Would you believe any news that was reported and used and misused by a reporter who says the information came from “unnamed sources?” When I hear that phrase it immediately tells me these people are trying to fool the American people. If the information is credible, why wouldn’t the unnamed source want to be credited with reporting it.
The use and misuse of unnamed sources has gotten to the point that the news media is a “laughing stock” throughout the world and the people have shut down their listening to it and have their own sources of news which they can depend on. The following is a good example on how ridiculous the news has become.
The following was reported years ago but is still noteworthy.
Dick Rogers Published 4:00 am, Sunday, July 24, 2005
KARL ROVE becomes the nation’s most identifiable anonymous source. Judith Miller, a New York Times reporter, spends her days in prison for refusing to identify a source widely believed to be Rove. Matthew Cooper, who writes for Time magazine and escaped a jail sentence after acknowledging he secretly had spoken to Rove, appears before a U.S. Senate committee to endorse a federal shield law for journalists.
It is all high-stakes stuff — a legal, political, journalistic clash of the giants that’s reverberating through newsrooms, courtrooms and both houses of Congress. But it is also a window on the use and, in some cases, misuse of unnamed sources in everyday journalism.
Hardly a day goes by that a story doesn’t rely in some way on sources who can’t, won’t or shouldn’t come forward and be named. Some of these people never appear in print. Instead, they provide story tips, point reporters to key information in out-of-the-way filing cabinets or help them to figure out where the skeletons are buried. Others show up in direct and indirect quotes with attribution such as “according to a source” or “one unnamed official said. ”
These people, whose motives vary, may not bring down world leaders or change the course of a war, but they’re essential to helping this and other newspapers pierce the corporate veil in search of corruption and peer closely into the workings of government to ensure the public’s business is done.
Think Enron. Think BALCO. Think just about every politician who feeds at the public trough until someone blows the whistle.
Without unnamed sources and the ability to protect them, a newspaper is hobbled, challenged to counterbalance the self-preserving spin that inevitably comes from officialdom.
That’s why I worry about whether readers trust blind quotes from “knowledgeable” sources (should there be any other kind?) and whether The Chronicle uses them too casually.
Chronicle Executive Editor Phil Bronstein recently asked me to review the paper’s use of anonymous sources to determine whether its practices matched its policies.
After reading 60 stories and columns that depended wholly or in part on unnamed sources, I came away both impressed and concerned.
Sometimes, though, the use of unnamed sources appeared easily avoidable or inappropriate. In one case an “informed source” is allowed to commit the journalistic equivalent of a drive-by shooting — criticizing the performance of a colleague from behind a shield of anonymity.
What bothered me most is that the paper too often failed to give readers basic information about why sources were allowed to avoid identification and why their comments ought to be believed.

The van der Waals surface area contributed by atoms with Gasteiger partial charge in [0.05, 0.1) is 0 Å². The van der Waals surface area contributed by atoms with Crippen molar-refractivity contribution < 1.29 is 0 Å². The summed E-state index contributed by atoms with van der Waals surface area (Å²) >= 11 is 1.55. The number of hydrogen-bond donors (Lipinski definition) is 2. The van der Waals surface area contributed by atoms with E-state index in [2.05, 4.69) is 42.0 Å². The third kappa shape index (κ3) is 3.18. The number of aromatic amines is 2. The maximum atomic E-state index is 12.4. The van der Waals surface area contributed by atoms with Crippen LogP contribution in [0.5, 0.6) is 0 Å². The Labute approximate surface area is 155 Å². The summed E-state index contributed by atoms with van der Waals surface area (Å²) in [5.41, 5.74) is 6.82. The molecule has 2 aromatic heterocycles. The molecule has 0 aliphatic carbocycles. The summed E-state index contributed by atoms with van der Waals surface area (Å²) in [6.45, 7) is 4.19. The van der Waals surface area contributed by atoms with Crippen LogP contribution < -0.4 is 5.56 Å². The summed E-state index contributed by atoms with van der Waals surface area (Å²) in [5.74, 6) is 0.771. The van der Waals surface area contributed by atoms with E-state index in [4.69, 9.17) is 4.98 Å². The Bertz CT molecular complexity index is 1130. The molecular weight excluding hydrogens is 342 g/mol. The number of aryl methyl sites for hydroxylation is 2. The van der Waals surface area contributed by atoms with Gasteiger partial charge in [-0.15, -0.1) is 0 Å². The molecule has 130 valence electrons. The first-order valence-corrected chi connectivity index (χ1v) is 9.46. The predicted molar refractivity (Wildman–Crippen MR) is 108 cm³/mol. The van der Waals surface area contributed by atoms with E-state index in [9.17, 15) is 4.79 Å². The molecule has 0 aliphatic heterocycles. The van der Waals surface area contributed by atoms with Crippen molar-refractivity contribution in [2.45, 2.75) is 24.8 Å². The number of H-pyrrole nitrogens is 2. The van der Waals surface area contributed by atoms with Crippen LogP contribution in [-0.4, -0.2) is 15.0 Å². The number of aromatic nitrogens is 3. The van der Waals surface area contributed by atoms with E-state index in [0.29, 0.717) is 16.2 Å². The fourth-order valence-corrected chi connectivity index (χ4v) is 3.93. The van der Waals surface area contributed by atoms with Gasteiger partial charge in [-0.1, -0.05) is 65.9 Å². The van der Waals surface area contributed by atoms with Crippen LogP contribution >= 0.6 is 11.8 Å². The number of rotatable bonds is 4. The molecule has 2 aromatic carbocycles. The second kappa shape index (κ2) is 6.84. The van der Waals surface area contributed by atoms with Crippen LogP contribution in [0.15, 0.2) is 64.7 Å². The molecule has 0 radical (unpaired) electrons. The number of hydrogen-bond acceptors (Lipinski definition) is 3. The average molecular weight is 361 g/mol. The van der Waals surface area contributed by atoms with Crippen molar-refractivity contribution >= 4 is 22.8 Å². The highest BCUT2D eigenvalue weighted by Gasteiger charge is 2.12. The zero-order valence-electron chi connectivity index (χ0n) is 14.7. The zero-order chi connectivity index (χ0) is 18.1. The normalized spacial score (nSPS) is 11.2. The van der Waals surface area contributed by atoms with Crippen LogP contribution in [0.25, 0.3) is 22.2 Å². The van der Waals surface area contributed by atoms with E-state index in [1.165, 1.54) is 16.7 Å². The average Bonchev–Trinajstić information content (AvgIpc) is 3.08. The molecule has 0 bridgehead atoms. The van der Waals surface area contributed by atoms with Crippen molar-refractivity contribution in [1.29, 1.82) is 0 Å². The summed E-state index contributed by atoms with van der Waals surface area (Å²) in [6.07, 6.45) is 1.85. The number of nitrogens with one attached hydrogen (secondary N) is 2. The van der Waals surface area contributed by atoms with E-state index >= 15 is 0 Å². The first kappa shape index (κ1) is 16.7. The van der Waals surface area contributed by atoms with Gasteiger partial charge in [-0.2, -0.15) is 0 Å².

In 80 percent of the cases, the paper said nothing about the sources’ motives for remaining anonymous. Were their jobs in jeopardy? Were they potentially in danger? Or was the paper just making it easier for sources to avoid embarrassment or criticize without risk?
Half of the time, the paper failed to give readers clues to the sources’ expertise or insight. If my paper tells me that an “informed source” says someone is mishandling the city budget, it’s asking me to put complete faith in both the paper and the source. If it tells me that a budget analyst who is worried about losing her job but has direct knowledge of the process says the money is being mishandled, I have reason to take the information more seriously.
These can be delicate matters. In some situations, even a skimpy description can be enough to identify a source to his or her boss. So there needs to be careful discussion between source and reporter.
The issue here isn’t just the danger of journalistic mischief, a la Jayson Blair; it’s also the danger of mischief on the part of sources who know they can escape accountability.
Bronstein said in an interview that The Chronicle’s use of anonymous sources had become too informal, not through anyone’s fault but more through inattention. (You can hear his comments at SFGate.com. Click on the “podcasts” link.)
Since my review of the paper’s practices, Bronstein has toughened the policy on the use of anonymous sources. Among other things, the paper now requires a conversation between writer and editor to make sure that the decision not to name is a last resort and that the benefits appear to outweigh the drawbacks. Stories that rely on a single unattributed source must be approved by a deputy managing editor or higher. As a matter of policy, the paper is required to do a better job of explaining why unnamed sources should be trusted.
It’s a good start. But the real test isn’t what appears in the policy, it’s what appears in the paper. I’ll report back in a few months on whether use of anonymous sources has changed.
That is our problem – the news media is abusing their right to “unnamed sources.” When is the last time when you heard who these unnamed sources are?